Inference Algebra (IA): A Denotational Mathematics for Cognitive Computing and Machine Reasoning (II)

Inference Algebra (IA): A Denotational Mathematics for Cognitive Computing and Machine Reasoning (II)

Yingxu Wang (University of Calgary, Canada)
DOI: 10.4018/jcini.2012010102
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Inference as the basic mechanism of thought is abilities gifted to human beings, which is a cognitive process that creates rational causations between a pair of cause and effect based on empirical arguments, formal reasoning, and/or statistical norms. It’s recognized that a coherent theory and mathematical means are needed for dealing with formal causal inferences. Presented is a novel denotational mathematical means for formal inferences known as Inference Algebra (IA) and structured as a set of algebraic operators on a set of formal causations. The taxonomy and framework of formal causal inferences of IA are explored in three categories: a) Logical inferences; b) Analytic inferences; and c) Hybrid inferences. IA introduces the calculus of discrete causal differential and formal models of causations. IA enables artificial intelligence and computational intelligent systems to mimic human inference abilities by cognitive computing. A wide range of applications of IA are identified and demonstrated in cognitive informatics and computational intelligence towards novel theories and technologies for machine-enabled inferences and reasoning. This work is presented in two parts. The inference operators of IA as well as their extensions and applications will be presented in this paper; while the structure of formal inference, the framework of IA, and the mathematical models of formal causations has been published in the first part of the paper in IJCINI 5(4).
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1. Introduction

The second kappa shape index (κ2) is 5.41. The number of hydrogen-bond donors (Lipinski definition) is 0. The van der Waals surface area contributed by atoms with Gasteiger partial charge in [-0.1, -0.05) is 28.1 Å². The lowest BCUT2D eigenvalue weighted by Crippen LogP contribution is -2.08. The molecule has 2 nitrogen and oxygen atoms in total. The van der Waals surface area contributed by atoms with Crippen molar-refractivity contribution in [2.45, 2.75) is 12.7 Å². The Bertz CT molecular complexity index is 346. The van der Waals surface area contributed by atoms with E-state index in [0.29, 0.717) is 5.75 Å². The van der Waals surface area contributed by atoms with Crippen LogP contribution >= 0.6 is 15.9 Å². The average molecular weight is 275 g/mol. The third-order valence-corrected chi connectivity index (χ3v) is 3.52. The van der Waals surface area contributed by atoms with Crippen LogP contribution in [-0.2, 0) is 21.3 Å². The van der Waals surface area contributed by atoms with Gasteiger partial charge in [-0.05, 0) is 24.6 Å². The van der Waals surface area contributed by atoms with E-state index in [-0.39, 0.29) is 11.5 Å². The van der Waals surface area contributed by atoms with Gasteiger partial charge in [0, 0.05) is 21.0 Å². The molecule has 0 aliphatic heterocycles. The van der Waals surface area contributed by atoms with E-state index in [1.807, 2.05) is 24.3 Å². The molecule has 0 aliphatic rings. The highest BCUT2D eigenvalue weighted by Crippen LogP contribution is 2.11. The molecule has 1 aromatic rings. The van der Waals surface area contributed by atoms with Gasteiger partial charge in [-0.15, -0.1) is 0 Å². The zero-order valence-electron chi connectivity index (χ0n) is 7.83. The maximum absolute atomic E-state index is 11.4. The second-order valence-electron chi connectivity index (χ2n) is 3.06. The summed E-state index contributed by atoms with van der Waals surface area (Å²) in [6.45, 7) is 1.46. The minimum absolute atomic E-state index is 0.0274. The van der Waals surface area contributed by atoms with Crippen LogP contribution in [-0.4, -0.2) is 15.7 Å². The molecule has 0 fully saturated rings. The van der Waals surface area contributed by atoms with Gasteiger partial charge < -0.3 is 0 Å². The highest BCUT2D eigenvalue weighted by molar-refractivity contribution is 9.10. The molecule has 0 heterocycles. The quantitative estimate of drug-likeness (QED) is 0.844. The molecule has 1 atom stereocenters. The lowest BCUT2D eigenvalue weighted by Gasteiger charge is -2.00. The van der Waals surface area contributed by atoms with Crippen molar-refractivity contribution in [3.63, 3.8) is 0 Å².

Inference isa reasoning process that derives a causal conclusion from given premises. Formal inferences are usually symbolic and mathematical logic based, in which a causation is proven true by empirical observations, logical truths, mathematical equivalence, and/or statistical norms. Conventional logical inferences may be classified into the categories of deductive, inductive, abductive, and analogical inferences (Zadeh, 1965, 1975, 1999, 2004, 2008; Schoning, 1989; Sperschneider & Antoniou, 1991; Hurley, 1997; Tomassi, 1999; Wilson & Clark, 1988; Wang, 2007b, 2008a, 2011a; Wang, Wang, Patel, & Patel, 2006), as well as qualification and quantification (Zadeh, 1999, 2004; Wang, 2007b, 2009c). Studies on mechanisms and laws of inferences can be traced back to the very beginning of human civilization, which formed part of the foundations of various disciplines such as philosophy, logic, mathematics, cognitive science, artificial intelligence, computational intelligence, abstract intelligence, knowledge science, computational linguistics, and psychology (Zadeh, 1965, 1975, 2008; Mellor, 1995; Ross, 1995; Bender, 1996; Leahey, 1997; Wang, 2007c).

Although there are various inference schemes and methods developed in a wide range of disciplines and applications, the framework of formal inferences can be described in five categories known as the relational, rule-based, logical, fuzzy logical, and causal inferences. With a higher expressive power, causal inferences are a set of advanced inference methodologies building upon the other fundamental layers, which is one of the central capabilities of human brains which plays a crucial role in thinking, perception, reasoning, and problem solving (Zadeh, 1975; BISC, 2010; Wang, 2009c, 2011a; Wang, Zadeh, & Yao,2009). The coherent framework of formal inferences reveals how human reasoning may be formalized and how machines may rigorously mimic the human inference mechanisms. The central focus of formal inferences is to reveal causations implied in a thread of thought beyond the semantics of a natural language expression.

  • Definition 1. Let S be a finite nonempty set of states or facts that consists of both sets of causesC and effects E, and R a finite nonempty set of causations. The universal inference environment U , which forms the discourse of causality, is denoted as a triple, i.e.: (1)

where R is a Cartesian product of causes and effects, .

On the basis of the causal discourse U , a causation is a relation of a logical consequence between a sole or multiple causes and a single or multiple effects. A causation is usually a pair such as (Cause, Effect). The causal relations may be 1-1, 1-n, n-1, and n-m, where n and m are integers greater than 1 that represent multiple relations. The cause (C) in a causation on U is a premise state such as an event, phenomenon, action, behavior, or existence. Related to a cause, a reason is a premise of an argument in support of a belief or causation. However, the effect (E) in a causation on U is a consequent or conclusive state such as an event, phenomenon, action, behavior, or existence.

  • Definition 2. An abstract causation ξ, ξ ÞR U , in the discourse of causality U , is a relation that maps a set of causes C, C ⊆ ÞC U onto a set of effects E, E ⊆ ÞE U , i.e.: (2)

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